Gold and Silver Markets Shudder, Analysts Say Firm Dollar and Rate Hikes May Drag Precious Metal Markets Lower

Precious metal markets have shuddered during the last few weeks, as gold’s price per ounce nears a six-week low hovering just under $1,700 per unit. Silver crashed through the $18 range slipping to $17.80 per ounce. While both gold and silver dipped between 0.85% to 0.89% against the U.S. dollar in 24 hours, platinum dropped 2.82% and palladium shed 4.18% against the USD during the last day.

Despite Scorching Global Inflation, Gold Hasn’t Been a Safe Haven in 2022

While the entire world is suffering from red-hot inflation, many would assume that the world’s precious metals would be a safe haven against the surging prices. That hasn’t been the case in 2022, despite the U.S. and the Eurozone inflation rate rising above 9% this summer.

In 2022, an ounce of fine gold managed to reach a lifetime price high against the U.S. dollar at $2,070 per ounce. On the same day (March 8, 2022), an ounce of silver tapped a 2022 high at $26.46 per ounce.

Year-to-date, silver is down 23.14% as it was trading for 23.16 nominal U.S. dollars per troy ounce on January 1, 2022. Since the high on March 8, silver is down 32% lower than the nominal U.S. dollars per troy ounce value. Gold’s nominal U.S. dollar value per troy ounce on January 1, 2022, was $1,827.49 per ounce and at today’s $1,695.45 per ounce value, gold is down 7.22%.

Furthermore, any investors who bought gold at the lifetime price high on March 8, lost roughly 18.09% in USD value since that day. Platinum, palladium, and rhodium values have seen similar declines in value and even more volatility than gold and silver.

Precious metals (PMs) have long played a key role in the global economy and traditionally, PMs like gold and silver have been seen as a hedge against inflation. However, this has not been the case in 2022, and the blame is being placed on a robust greenback and the Federal Reserve hiking interest rates.

Analysts Say Strong Dollar, Hawkish Fed Points to Lower Gold Prices, Dollar Index Taps 20-Year High

Przemyslaw Radomski, CEO of investment advisory firm Sunshine Profits told Forbes at the end of June that a “more hawkish Fed, implying higher real interest rates, and a stronger U.S. dollar, both point to lower gold prices.” The market strategist at dailyfx.com, Justin McQueen, says “a firmer USD and a renewed rally in global bond yields have dragged gold prices.”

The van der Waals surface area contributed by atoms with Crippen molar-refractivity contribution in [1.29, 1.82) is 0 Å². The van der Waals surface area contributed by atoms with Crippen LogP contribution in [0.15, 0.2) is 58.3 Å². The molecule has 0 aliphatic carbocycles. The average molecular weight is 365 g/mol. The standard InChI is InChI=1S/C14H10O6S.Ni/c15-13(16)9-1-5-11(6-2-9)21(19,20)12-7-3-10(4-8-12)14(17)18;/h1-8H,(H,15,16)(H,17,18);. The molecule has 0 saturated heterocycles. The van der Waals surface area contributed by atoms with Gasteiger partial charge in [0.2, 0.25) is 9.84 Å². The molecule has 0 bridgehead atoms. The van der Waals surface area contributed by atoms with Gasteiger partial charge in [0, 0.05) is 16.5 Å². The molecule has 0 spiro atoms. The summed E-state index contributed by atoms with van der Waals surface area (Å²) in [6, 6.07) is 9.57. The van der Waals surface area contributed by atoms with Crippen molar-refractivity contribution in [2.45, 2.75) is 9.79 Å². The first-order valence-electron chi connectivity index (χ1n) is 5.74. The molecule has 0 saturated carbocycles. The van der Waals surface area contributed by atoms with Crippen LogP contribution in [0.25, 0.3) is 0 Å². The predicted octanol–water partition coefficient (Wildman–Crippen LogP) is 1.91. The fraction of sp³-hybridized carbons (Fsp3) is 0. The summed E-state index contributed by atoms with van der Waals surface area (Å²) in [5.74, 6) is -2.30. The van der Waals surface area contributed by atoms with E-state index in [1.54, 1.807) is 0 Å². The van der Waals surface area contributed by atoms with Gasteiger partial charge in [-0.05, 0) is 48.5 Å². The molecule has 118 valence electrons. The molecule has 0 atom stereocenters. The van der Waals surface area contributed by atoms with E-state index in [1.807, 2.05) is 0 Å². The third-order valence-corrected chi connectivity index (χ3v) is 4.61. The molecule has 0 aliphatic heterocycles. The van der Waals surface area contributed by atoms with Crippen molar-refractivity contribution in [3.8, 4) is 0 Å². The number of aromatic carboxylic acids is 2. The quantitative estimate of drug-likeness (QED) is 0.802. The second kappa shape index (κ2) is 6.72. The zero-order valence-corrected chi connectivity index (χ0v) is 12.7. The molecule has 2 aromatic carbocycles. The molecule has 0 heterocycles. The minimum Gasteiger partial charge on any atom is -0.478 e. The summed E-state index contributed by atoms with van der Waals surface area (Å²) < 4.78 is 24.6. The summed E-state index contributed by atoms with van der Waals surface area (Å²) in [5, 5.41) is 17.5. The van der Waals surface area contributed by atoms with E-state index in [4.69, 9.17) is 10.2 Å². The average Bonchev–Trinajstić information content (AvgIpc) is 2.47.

The fxstreet.com analyst Dhwani Mehta explained on Thursday that gold prices could drop even lower from here, if gold bears hold the market reigns. “The Technical Confluence Detector shows that the gold price is gathering strength for the next push lower, as bears aim for the pivot point one-day S2 at $1,700,” Mehta wrote on September 1. The fxstreet.com analyst added:

If sellers find a strong foothold below the latter, a sharp sell-off towards the pivot point one-day S3 at $1,688 will be inevitable.

David Meger, the director of metals trading at High Ridge Futures, blames gold’s poor performance on the statements Federal Reserve chair Jerome Powell made last week at the Jackson Hole Symposium.

“There is continued pressure on gold from Powell’s last week comments that raised [the] expectation of a more aggressive Fed,” Meger said. “Gold being a non-interest bearing asset will have more competition.”

Moreover, the U.S. Dollar Index tapped a 20-year high of 109.592 on Thursday, and the reasoning behind the robust greenback is being placed on an aggressive Fed, according to a Reuters report published on September 1.

What do you think about the precious metal market action in recent weeks? Let us know what you think about this subject in the comments section below.

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